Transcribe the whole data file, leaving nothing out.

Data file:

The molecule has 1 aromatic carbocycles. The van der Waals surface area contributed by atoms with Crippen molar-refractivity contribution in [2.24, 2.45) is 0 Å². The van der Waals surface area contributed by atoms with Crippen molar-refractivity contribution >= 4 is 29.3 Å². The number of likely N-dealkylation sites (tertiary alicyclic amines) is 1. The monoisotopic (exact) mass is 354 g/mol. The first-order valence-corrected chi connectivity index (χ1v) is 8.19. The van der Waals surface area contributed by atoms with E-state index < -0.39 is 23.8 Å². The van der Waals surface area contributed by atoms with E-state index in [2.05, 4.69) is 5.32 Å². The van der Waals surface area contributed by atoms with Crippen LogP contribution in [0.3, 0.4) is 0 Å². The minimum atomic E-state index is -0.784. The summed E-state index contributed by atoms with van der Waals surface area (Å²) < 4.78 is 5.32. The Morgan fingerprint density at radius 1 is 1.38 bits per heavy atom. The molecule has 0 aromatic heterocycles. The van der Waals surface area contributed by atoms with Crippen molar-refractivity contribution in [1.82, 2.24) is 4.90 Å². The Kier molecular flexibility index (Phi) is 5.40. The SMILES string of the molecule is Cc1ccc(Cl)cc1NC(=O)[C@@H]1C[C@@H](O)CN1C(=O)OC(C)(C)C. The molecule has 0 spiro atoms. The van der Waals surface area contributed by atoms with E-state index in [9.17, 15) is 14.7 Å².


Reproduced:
The molecule has 1 aromatic carbocycles. The van der Waals surface area contributed by atoms with Crippen molar-refractivity contribution in [2.24, 2.45) is 0 Å². The van der Waals surface area contributed by atoms with Crippen molar-refractivity contribution >= 4 is 29.3 Å². The number of likely N-dealkylation sites (tertiary alicyclic amines) is 1. The monoisotopic (exact) mass is 354 g/mol. The first-order valence-corrected chi connectivity index (χ1v) is 8.19. The van der Waals surface area contributed by atoms with E-state index < -0.39 is 23.8 Å². The van der Waals surface area contributed by atoms with E-state index in [2.05, 4.69) is 5.32 Å². The van der Waals surface area contributed by atoms with Crippen LogP contribution in [0.3, 0.4) is 0 Å². The minimum atomic E-state index is -0.784. The summed E-state index contributed by atoms with van der Waals surface area (Å²) < 4.78 is 5.32. The Morgan fingerprint density at radius 1 is 1.38 bits per heavy atom. The molecule has 0 aromatic heterocycles. The van der Waals surface area contributed by atoms with Crippen molar-refractivity contribution in [1.82, 2.24) is 4.90 Å². The Kier molecular flexibility index (Phi) is 5.40. The SMILES string of the molecule is Cc1ccc(Cl)cc1NC(=O)[C@@H]1C[C@@H](O)CN1C(=O)OC(C)(C)C. The molecule has 0 spiro atoms. The van der Waals surface area contributed by atoms with E-state index in [9.17, 15) is 14.7 Å².